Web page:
Fourthly – on your website, Lithium, you say:

    “Business hasn’t changed, but your customer sure has. Today, they’re impatient, empowered, and connected. They trust their peers more than they trust you.”

    Doesn’t that prove my point?

    PF

  33. Posted June 28, 2011 at 10:00 am | Permalink

    Great post and email thread! I agree with the comments about people’s attention spans getting shorter and not finding value in the analyst reports. The Analyst groups need to adapt to the shift in conversation that is happening in the Marketing and PR world–shorter sound bites and open and accessible information.

    Gartner has built an incredible brand for themselves yet they are way behind on the social media revolution-in practice and in coverage and I believe that will hurt them in the near future. Forrester is covering social media; however, the analysts at Forrester are not necessarily visionaries.

    I think the determining factor will be those analyst groups who walk the walk and try to understand what their buyers really want—-I think that both vendors and enterprises need practical go-to-market advice based on an analysts ability to see the big picture.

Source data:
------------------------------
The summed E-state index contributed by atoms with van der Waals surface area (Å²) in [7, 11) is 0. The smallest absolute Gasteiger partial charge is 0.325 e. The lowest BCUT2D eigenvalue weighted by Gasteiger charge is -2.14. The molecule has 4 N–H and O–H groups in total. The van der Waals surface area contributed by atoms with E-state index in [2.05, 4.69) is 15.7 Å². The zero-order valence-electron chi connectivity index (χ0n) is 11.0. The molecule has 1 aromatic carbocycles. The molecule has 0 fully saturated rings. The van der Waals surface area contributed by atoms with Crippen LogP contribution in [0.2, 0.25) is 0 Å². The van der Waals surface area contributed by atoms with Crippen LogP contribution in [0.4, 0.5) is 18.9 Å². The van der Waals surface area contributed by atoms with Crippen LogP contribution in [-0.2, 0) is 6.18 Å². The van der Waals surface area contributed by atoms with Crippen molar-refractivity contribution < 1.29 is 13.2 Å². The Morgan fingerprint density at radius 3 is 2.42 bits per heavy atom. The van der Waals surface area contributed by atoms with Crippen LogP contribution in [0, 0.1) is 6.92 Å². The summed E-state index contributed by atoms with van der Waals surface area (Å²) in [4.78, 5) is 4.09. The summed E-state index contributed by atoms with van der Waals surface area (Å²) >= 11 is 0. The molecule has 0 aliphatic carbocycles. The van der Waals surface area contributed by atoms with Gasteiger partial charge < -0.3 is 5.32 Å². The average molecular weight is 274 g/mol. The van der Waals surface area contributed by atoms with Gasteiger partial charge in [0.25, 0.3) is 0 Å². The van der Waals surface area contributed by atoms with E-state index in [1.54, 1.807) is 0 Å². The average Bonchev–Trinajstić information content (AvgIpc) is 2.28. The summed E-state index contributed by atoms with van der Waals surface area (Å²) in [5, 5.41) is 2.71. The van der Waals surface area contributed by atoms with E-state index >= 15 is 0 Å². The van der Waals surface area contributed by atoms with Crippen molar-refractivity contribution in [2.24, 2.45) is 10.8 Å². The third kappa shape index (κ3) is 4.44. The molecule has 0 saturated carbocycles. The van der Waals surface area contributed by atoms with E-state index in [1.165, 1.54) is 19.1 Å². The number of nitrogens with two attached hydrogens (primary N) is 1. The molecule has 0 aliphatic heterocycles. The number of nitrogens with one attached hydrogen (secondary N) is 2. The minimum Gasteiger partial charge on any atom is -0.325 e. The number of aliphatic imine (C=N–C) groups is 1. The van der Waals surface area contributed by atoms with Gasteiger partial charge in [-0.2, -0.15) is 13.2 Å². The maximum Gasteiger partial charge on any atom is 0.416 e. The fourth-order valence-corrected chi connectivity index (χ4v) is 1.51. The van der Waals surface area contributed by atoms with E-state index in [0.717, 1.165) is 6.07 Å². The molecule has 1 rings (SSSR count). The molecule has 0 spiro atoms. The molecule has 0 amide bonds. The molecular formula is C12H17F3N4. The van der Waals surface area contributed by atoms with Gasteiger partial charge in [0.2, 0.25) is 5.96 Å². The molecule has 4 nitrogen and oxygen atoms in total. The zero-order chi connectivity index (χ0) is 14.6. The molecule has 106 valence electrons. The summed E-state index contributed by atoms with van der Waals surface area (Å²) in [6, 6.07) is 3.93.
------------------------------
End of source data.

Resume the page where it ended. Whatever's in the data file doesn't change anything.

I believe that industry analysts and AR will still exist in 5 years but probably as part of the Influencer Relations Team rather than on their own–but that is a whole other discussion.

  34. Alf Steinebach
    Posted June 28, 2011 at 3:57 pm | Permalink

    Phil and all,

    When reading this I was in agreement with some of what Phil covered but like many of the other posters, disagreed that the industry analysts will be dead in 5 years. I do think that the smaller analyst firms will also be around in 5 years, as others have mentioned the industry is becoming more complex and I feel that individuals will actually look more to “influencers” to help them make a decision or to validate their direction. I have seen the Gartner Symposium event increase attendance over the past two years, between that and some of the research you provided on your webcast today, there must be some interest in increasing interactions with the analysts. The smaller firms will also remain, there are vendors that appear each day, and they are the target market for them, I can see them going though some consolidation and shifting, but as long as the larger firms dont have pricing models or services that can work with smaller firms they will always have a market.